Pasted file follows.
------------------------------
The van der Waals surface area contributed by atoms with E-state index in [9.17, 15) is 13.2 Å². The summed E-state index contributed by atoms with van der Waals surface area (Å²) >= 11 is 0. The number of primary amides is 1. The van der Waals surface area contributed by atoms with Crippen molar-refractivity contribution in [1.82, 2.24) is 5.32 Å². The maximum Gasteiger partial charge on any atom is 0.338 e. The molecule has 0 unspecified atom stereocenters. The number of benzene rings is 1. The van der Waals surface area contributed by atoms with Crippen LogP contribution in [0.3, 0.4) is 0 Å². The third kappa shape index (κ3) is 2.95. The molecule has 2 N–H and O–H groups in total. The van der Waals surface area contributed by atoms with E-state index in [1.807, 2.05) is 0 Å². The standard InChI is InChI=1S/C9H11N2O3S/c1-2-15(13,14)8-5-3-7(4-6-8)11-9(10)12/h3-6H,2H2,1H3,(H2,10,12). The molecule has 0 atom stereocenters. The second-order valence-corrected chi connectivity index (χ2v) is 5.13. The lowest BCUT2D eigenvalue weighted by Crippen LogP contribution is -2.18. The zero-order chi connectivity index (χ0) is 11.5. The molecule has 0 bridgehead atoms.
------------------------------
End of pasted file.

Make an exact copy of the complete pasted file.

The van der Waals surface area contributed by atoms with E-state index in [9.17, 15) is 13.2 Å². The summed E-state index contributed by atoms with van der Waals surface area (Å²) >= 11 is 0. The number of primary amides is 1. The van der Waals surface area contributed by atoms with Crippen molar-refractivity contribution in [1.82, 2.24) is 5.32 Å². The maximum Gasteiger partial charge on any atom is 0.338 e. The molecule has 0 unspecified atom stereocenters. The number of benzene rings is 1. The van der Waals surface area contributed by atoms with Crippen LogP contribution in [0.3, 0.4) is 0 Å². The third kappa shape index (κ3) is 2.95. The molecule has 2 N–H and O–H groups in total. The van der Waals surface area contributed by atoms with E-state index in [1.807, 2.05) is 0 Å². The standard InChI is InChI=1S/C9H11N2O3S/c1-2-15(13,14)8-5-3-7(4-6-8)11-9(10)12/h3-6H,2H2,1H3,(H2,10,12). The molecule has 0 atom stereocenters. The second-order valence-corrected chi connectivity index (χ2v) is 5.13. The lowest BCUT2D eigenvalue weighted by Crippen LogP contribution is -2.18. The zero-order chi connectivity index (χ0) is 11.5. The molecule has 0 bridgehead atoms.